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Margin Requirements on Non-Centrally Cleared Swaps Could Increase Risk, According to ISDA Analysis. Association Issues Margin Analysis and Urges Regulators to Resolve Extraterritoriality Issues

November 27, 2012

Click to open the IM Analysis


NEWS RELEASE

For Immediate Release

 

Margin Requirements on Non-Centrally Cleared Swaps Could Increase Risk,
According to ISDA Analysis

Association Issues Margin Analysis and Urges Regulators to Resolve
Extraterritoriality Issues

 

NEW YORK, November 27, 2012 – The International Swaps and Derivatives Association, Inc. (ISDA), today published an analysis of initial margin (IM) requirements for non-centrally cleared OTC derivatives under current regulatory proposals.   

International rules governing margin requirements for OTC derivatives and the resolution of issues related to the cross-border application of derivatives rules are two of the most important matters facing global regulators and the industry today.

The IM analysis is based upon data submitted by member firms to the Basel Committee on Banking Supervision (BCBS) and the International Organization of Securities Commissions (IOSCO) joint Working Group on Margining Requirements (WGMR), as part of the WGMR’s Quantitative Impact Study (QIS).1 

The analysis highlights three significant industry concerns.  First, the level of IM required under the BCBS-IOSCO proposal is very significant, ranging from $1.7 trillion to $10.2 trillion depending on whether internal models or standardized schedules are used.  Second, the increased amount of IM that would be required in stressed conditions will result in greatly increased demand for new funds at the worst possible time for market participants.  This pro-cyclicality, which could increase IM requirements by a factor of three, could have major adverse systemic consequences.  Third, the use of thresholds, which are designed to decrease IM requirements, will actually amplify the pro-cyclicality of the IM requirement during market stresses and add to systemic risk concerns. 

“The ISDA margin analysis outlines the vital role that non-cleared swaps play in the global economy,” said Robert Pickel, ISDA chief executive officer.   “Corporates, sovereigns, supranational organizations and investment firms use them in their financing and funding activities, and they are needed for the proper functioning of the housing markets.  ISDA believes that current margin proposals for non-cleared swaps could have a harmful impact on those vital markets and on systemic resiliency.  The Association supports instead a three-pillar framework for ensuring systemic resiliency that is based upon a robust variation margin framework, mandatory clearing for liquid, standardized products, and appropriate capital standards. The irony here is that the margin rules in current form would increase systemic risk. They could very well harm the financial system they are designed to protect,” Mr Pickel said.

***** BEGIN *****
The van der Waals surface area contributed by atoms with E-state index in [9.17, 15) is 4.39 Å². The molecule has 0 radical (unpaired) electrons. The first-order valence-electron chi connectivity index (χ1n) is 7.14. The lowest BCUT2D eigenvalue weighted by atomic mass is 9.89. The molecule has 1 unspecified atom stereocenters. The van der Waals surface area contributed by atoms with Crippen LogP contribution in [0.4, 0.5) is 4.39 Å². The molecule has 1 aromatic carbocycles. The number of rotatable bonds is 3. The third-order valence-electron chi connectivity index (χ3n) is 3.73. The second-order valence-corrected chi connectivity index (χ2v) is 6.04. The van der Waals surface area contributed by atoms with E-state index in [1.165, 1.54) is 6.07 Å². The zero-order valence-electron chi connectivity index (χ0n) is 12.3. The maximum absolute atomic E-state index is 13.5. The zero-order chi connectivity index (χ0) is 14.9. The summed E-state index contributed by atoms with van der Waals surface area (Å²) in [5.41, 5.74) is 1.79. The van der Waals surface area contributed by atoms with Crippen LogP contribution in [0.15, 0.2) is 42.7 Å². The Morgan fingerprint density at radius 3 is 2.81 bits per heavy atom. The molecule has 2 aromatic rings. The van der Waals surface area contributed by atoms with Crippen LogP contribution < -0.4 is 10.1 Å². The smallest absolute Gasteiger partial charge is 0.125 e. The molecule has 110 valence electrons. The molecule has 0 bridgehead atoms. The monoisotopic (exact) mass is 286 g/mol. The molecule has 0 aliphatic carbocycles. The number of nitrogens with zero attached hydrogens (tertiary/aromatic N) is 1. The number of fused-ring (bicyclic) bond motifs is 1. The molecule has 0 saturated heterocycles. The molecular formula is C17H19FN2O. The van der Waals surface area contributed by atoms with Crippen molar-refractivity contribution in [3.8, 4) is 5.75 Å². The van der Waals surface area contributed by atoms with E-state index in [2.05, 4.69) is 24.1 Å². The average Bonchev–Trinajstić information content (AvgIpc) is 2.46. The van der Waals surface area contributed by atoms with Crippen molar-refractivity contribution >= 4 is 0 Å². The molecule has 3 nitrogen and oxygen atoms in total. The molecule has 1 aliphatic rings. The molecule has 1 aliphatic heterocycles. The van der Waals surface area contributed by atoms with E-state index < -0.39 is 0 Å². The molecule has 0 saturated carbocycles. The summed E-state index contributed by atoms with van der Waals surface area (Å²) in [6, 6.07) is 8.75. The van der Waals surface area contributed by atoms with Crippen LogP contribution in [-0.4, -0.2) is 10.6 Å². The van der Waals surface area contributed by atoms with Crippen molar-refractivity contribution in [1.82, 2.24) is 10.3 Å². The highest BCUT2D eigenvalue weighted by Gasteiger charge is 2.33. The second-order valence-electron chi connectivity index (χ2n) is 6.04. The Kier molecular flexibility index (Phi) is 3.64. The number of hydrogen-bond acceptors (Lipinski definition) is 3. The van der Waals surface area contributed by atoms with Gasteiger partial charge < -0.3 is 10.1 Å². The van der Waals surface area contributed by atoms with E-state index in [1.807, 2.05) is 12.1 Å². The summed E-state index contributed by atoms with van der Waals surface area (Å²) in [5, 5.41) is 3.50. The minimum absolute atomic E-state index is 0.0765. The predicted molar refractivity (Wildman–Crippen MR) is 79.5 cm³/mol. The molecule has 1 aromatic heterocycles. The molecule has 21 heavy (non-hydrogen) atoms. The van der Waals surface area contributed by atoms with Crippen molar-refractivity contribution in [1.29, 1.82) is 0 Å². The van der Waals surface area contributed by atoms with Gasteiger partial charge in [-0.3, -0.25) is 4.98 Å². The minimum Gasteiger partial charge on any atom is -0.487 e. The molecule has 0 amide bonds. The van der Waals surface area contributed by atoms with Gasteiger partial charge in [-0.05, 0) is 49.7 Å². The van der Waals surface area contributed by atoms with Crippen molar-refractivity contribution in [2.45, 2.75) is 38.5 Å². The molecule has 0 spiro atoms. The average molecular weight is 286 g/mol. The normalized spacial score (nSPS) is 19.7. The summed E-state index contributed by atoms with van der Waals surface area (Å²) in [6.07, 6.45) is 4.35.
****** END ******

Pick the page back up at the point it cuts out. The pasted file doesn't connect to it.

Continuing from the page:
With regard to cross-border matters, ISDA has highlighted concerns at all stages of the legislative process.  These issues include the creation of uneven playing fields for market participants, overlapping and duplicative rules and uncertainties in jurisdictional authority.  In October 2012, the Finance Ministers of France, Japan and the UK together with EU Internal Market Commissioner Barnier, wrote to express similar concerns, stating: “Regulation across the G20 needs to be carefully implemented, in a harmonised way that does not risk fragmenting global markets.2”Authorities in Australia, Hong Kong and Singapore have also noted concerns regarding the impact on international business and market liquidity.   

ISDA warmly welcomes the international dialogue that is now taking place in the area of cross-border issues, as evidenced earlier this month at the public hearing of the Global Markets Advisory Committee (GMAC) of the US Commodity Futures Trading Commission.  The Association hopes that real progress can be made on resolving these questions as regulators continue their discussions. It is essential that market participants have clarity about how and where they are regulated. The current uncertainty is damaging to markets.

“A clean, efficient and fair cross-border framework and an appropriate margin regime, centered around robust variation margin, are essential components of the regulatory reform mosaic,” said Stephen O’Connor, ISDA Chairman and Managing Director, Morgan Stanley. “The outcome of policymakers’ decisions for these critical issues will have tremendous implications for global markets and for many thousands of OTC derivatives end-users in the real economy around the world.”

“ISDA absolutely supports the G20 efforts to reduce systemic risk,” said O’Connor  at the recent GMAC meeting, noting that market participants are increasingly concerned about cross-border rules which, if poorly implemented ”…will stretch regulators, end users and dealers, and will harm market liquidity.” ISDA notes that market liquidity is already being affected as certain non-US banks have now ceased trading with US entities in a reaction to the reach of the registration requirements of US regulations.  

ISDA’s position is that, above all, markets need a level playing field and globally coordinated approach for all rules, with consistency across jurisdictions together with a consistent implementation timeline.   

 

For Media Enquiries, Please Contact:
Lauren Dobbs, ISDA New York, +1 212 901 6019, ldobbs@isda.org
Rebecca O’Neill, ISDA London, +44 203 088 3586, roneill@isda.org

Donna Chan, ISDA Hong Kong, +852 2200 5906, dchan@isda.org

 

About ISDA